On November 18th while helping out at the Transcribathon of the ship’s journal from the Galvin Rare Book Room at the Boatwright Memorial library I registered to transcribe some pages myself. See the previous post in our blog by Angie White for a more detailed look at the Sail Away site.
I had never done anything like this before. These events and crowd sourcing of this type of work is becoming more and more common.
Transcribing the 19th century hand writing was not as straight forward as one would think. We were instructed to transcribe exactly what we saw in the image of the journal’s pages, not even correcting spelling. I looked through a number of pages before I decided to transcribe one of the last pages of the journal, page 250 which had just a few lines on it. I figured correctly that even a few lines would take me quite a while to transcribe.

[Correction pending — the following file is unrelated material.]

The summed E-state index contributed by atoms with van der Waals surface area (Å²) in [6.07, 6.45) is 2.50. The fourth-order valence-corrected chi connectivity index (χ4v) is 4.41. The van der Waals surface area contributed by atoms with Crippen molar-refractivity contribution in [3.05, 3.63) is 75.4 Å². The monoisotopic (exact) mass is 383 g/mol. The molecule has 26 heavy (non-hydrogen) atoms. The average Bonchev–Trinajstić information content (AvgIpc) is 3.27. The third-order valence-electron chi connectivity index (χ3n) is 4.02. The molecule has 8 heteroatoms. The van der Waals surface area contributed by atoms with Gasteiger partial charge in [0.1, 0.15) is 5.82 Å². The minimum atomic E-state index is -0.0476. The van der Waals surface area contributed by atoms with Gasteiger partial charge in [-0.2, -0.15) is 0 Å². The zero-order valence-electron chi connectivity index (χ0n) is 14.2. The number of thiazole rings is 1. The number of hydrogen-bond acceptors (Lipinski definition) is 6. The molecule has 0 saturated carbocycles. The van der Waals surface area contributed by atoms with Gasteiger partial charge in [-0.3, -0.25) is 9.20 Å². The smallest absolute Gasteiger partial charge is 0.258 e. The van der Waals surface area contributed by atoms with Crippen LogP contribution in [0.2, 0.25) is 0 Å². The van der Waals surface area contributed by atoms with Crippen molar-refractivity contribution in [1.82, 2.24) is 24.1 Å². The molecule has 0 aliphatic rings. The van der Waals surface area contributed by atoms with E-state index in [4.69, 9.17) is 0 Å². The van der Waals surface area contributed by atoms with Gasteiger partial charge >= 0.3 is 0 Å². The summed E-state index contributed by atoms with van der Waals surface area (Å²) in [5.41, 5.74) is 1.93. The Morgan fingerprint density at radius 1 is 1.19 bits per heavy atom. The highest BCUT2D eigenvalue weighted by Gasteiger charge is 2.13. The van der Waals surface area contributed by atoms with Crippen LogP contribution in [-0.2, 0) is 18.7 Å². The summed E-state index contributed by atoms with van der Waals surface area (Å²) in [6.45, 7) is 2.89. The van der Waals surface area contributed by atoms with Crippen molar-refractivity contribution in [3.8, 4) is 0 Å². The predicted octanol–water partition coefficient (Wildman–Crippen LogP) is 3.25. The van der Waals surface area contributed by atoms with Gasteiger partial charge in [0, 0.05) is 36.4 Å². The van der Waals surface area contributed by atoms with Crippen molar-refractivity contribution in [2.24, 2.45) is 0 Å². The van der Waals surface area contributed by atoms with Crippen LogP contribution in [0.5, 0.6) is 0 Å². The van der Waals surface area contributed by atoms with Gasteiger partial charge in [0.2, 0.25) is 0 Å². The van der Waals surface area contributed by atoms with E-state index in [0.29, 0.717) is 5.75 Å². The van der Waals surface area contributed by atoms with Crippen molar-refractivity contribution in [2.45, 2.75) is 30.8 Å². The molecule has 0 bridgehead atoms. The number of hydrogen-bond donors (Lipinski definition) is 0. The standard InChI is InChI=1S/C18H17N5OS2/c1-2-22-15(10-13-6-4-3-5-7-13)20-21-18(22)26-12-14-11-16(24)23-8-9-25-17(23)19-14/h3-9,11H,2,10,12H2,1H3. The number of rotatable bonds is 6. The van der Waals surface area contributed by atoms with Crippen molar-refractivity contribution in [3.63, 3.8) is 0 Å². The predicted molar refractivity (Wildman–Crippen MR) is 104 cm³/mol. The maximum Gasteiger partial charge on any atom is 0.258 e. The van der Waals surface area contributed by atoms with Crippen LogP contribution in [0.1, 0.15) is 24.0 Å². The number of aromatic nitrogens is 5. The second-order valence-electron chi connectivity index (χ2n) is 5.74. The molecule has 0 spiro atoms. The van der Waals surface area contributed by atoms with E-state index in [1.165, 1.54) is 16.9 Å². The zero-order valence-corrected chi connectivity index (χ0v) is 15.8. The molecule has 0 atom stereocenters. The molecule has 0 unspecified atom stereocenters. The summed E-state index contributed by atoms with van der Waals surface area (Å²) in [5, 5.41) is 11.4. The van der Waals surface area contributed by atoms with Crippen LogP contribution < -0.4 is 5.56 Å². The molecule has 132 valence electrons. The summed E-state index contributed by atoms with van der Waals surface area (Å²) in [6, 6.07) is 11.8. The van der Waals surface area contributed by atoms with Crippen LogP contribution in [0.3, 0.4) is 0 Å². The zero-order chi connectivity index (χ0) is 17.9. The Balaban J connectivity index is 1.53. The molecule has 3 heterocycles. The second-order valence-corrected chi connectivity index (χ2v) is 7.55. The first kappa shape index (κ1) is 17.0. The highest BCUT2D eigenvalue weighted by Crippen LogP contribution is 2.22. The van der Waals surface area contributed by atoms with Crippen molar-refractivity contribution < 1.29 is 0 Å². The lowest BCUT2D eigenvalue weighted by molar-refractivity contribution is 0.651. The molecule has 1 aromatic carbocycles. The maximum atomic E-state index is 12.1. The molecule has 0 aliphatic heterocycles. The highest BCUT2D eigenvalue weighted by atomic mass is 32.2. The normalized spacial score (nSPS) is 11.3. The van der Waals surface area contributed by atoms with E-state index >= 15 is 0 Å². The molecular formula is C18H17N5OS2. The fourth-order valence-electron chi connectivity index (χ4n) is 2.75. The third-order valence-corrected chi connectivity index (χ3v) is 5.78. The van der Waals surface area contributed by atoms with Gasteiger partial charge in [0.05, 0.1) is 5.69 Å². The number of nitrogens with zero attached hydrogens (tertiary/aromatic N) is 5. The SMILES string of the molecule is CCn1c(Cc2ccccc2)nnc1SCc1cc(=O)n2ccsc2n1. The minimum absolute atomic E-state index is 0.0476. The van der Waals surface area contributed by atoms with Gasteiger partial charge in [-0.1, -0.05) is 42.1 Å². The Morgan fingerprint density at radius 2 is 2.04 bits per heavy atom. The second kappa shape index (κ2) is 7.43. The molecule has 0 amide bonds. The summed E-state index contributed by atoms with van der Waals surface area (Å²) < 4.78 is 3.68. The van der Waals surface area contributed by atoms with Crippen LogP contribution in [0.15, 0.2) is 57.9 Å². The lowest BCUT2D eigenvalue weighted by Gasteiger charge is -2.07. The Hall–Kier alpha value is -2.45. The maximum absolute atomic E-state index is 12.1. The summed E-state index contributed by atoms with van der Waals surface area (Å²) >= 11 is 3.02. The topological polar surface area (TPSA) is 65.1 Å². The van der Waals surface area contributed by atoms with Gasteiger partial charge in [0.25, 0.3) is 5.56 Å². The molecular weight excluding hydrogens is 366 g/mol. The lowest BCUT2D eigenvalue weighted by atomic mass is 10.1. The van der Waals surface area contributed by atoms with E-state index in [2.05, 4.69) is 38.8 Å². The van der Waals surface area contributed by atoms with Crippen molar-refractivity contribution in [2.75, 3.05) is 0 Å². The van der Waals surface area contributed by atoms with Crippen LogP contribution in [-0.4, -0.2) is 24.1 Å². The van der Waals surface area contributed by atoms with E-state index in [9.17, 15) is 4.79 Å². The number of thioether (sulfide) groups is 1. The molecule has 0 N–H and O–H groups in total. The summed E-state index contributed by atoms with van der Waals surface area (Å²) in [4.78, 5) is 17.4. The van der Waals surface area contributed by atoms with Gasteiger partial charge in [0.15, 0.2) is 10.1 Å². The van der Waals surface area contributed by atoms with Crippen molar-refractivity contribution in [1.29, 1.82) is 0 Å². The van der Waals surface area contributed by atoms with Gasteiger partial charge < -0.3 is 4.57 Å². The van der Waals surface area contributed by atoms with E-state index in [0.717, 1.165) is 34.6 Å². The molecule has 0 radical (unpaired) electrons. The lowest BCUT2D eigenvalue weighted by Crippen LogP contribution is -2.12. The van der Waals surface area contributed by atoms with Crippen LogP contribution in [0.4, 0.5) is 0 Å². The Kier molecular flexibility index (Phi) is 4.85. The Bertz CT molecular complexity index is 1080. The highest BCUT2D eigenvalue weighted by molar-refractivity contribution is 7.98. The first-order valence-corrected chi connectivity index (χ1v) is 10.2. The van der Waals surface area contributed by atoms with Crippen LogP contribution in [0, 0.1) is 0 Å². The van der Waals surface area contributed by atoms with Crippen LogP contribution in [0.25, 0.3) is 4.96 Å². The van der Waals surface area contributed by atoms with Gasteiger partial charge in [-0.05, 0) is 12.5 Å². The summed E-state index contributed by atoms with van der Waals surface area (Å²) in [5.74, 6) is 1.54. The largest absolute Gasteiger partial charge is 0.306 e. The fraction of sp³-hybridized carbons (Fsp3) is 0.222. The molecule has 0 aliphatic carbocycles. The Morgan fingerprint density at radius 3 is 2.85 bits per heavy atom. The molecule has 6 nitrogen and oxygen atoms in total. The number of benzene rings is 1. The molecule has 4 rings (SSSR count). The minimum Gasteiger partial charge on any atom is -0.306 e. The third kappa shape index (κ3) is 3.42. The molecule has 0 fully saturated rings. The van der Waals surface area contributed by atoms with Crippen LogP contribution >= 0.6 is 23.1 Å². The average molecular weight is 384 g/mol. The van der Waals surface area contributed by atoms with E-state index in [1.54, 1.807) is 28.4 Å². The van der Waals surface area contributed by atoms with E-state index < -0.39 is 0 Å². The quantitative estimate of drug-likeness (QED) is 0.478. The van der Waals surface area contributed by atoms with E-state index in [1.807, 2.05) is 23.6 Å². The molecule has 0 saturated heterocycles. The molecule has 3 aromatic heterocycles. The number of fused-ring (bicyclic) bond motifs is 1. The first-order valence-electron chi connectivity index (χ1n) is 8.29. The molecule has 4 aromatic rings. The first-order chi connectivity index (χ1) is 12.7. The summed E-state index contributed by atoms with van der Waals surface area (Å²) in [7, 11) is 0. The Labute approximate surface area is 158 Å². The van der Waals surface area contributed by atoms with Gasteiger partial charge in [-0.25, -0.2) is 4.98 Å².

The page I worked on is below. Click on the image for a larger view:
Marion Dieterich who has more experience transcribing this journal, helped me with the transcription, and here is what I found:
Lest [yom] ones see the
Devil with his little
spade and shovel
Digging up potatoes on
the turn pike woods,
That is about as close as I could get.
The phrasing and words piqued my interest and with a little help from our friend Google, I searched the phrases “Devil with his spade and shovel” in any number of combinations adding and taking away potatoes, turnpike, and turn pike as two words
What I found was that this was an old English or Gypsy traditional song. Here it was recorded by June Tabor on her 1994 CD “Against the Streams” and i found another mention in a book from 1872 about popular Romances in the West of England. And there were others too!
Why did our journaler, Veron G. Locke who presumably wrote these words, write down this phrase from a song in his journal in 1855? Had he just heard this song and wanted to remember the words? Was it one of his favorites? Was he the author of the song? If you find earlier references to the song, feel free to comment.